La diferencia era que los polacos se iban a quedar solo unas semanas más y Paula y el otro chico iban para meses. Así que cuando los polacos encontraron una habitación que iban a tener que compartir entre todos, compartiendo los dos chicos una de las camas, fue momento para Paula de encontrar una habitación que pudiera ocupar su amigo.
En el trabajo pensó que no podía con todo y pidió dos semanas de vacaciones. Apenas les dio tiempo en esas dos semanas a encontrar habitación, pero lo consiguió. No sabía Paula lo difícil que era para un chico encontrar una habitación de alquiler.
“Bien, cuando te puedes mudar entonces?” le preguntó el único casero que contestó el teléfono a la primera.
“En cuanto veamos la habitación, pero no es para mi. Es para un chico que no sabe tanto inglés como para hablar con usted por teléfono.”
“Ah. Lo siento. No quiero chicos.”
“Tenías que haberlo dicho antes. He pensado que era para ti. Pero es que no quiero chicos, son demasiado sucios.”

Con cada llamada a Paula se le caía el alma a los pies. Había tirado ya la toalla cuando decidió hacer otra ronda de llamadas, a todos los teléfonos donde ni habían contestado en las anteriores rondas. C. se quedó sentado en la hierva mientras Paula volvía una vez más a la cabina de teléfono. Estaban los dos agotados.

Contestaron. Paula estaba demasiado cansada para guardar las normas de educación.

“Hola. Dice en su anuncio que son 50 libras a la semana. Incluye facturas? Bien. Es habitación individual? Y no es para mi. Es para un chico. Conforme?”
“Si, si, si bien por supuesto.”
“Bien. Si quiere podemos ir ahora mismo a verla.”

La habitación estaba en Stoke Newington. Estaban cansados y Paula se confundió al anotar el número de la calle.
“Aquí está. Número cuatro.”
Tardaron en contestar al timbre dos timbrazos y diez minutos. Paula ya no tenía fuerzas ni para enfadarse. Cuando la puerta se abrió por fin, en el umbral apareció un hombre con gabardina negra, sombrero casi de copa también negro, pantalón negro, camisa blanca y tirabuzones a ambos lados de la cara.
“Venimos por lo de la habitación.”
No hubo respuesta. El de los tirabuzones miraba a C. a través de Paula.
“No alquila una habitación aquí?”
A Paula le pareció que el de los tirabuzones le seguía ignorando cuando negó con la cabeza casi imperceptiblemente. Luego cerró la puerta y se quedaron pasmados en la calle.
“Igual es catorce y se te ha olvidado el uno.”
les había llevado casi una hora llegar allí así que nos cuantos pasos más, cinco casas más abajo no era demasiada pérdida de tiempo, sobre todo poniendo el día en perspectiva.

En el número catorce les estaba esperando una mujer de rizos morenos cuyo acento le sonó andaluz a Paula, que radió en esperanza de poder hablar en castellano:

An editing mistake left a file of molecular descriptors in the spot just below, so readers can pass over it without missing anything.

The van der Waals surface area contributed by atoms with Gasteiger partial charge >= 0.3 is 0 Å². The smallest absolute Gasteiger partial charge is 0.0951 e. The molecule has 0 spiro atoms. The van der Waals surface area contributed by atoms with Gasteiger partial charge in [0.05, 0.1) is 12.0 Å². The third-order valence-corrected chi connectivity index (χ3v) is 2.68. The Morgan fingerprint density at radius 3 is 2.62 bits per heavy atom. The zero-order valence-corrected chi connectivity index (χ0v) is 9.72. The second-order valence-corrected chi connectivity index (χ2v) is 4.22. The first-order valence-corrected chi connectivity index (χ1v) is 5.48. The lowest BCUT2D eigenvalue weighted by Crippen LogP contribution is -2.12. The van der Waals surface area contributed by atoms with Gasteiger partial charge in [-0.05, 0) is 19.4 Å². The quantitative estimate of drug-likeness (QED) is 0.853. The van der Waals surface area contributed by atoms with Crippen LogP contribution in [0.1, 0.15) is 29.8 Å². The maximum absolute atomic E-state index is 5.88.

“De donde es usted?”
“De Israel.”
“Ah. Nosotros somos españoles.”

La señora les enseñó una habitación que a Paula le pareció heladora, con una fregadera, un microondas y una nevera dentro, además de la cama y un aparato de television dentro, y miró a su amigo implorandole con los ojos que por favor le gustara.
“Hay calefacción,” dijo la señora. “Sé que es necesaria, porque esta habitación es muy fria en invierno y demasiado caliente en verano.” (al menos la señora es sincera). “Pero no pongo la calefacción para engañar a la gente que viene a verla” (lo cual es de agradecer) prefiero dejarla apagada si no vive nadie dentro (muy ecológica).

Firmaron un contrato en un papel arrugado, con un bolígrafo de tinta roja, y Paula agradeció al cielo que la búsqueda hubiera terminado.

“Es un antro, Paula.”
“Es lo que te puedes pagar por cincuenta a la semana.”
“Y mañana vuelta al curro. Ojala no tuviera que volver pero las dos semanas de vacaciones que pedí para ayudarte a ti a buscar casa terminan hoy.”

no se puede decir que el jefe del bar estuviera esperando a Paula con los brazos abiertos al día siguiente.

“No te han dicho?”
“Los chicos polacos de la cocina.”
“No, qué me tenían que decir?”
“Ya no trabajas aquí. No hay trabajo. Toma este sobre, es el sueldo de tu última semana.”

Paula se alegró de que al menos le quedara su amigo para contárselo. Y de tener aquel trabajo en la oficina. A C. le permitieron diez minutos libres para hablar con Paula.

“Y esa cara?”
“Acaban de echarme.”
“Pues vente aquí! Están buscando una camarera que acaba de marcharse hoy.”
Fue el segundo cambio de trabajo de Paula en Londres; volverían más y algunos igual de fulminantes.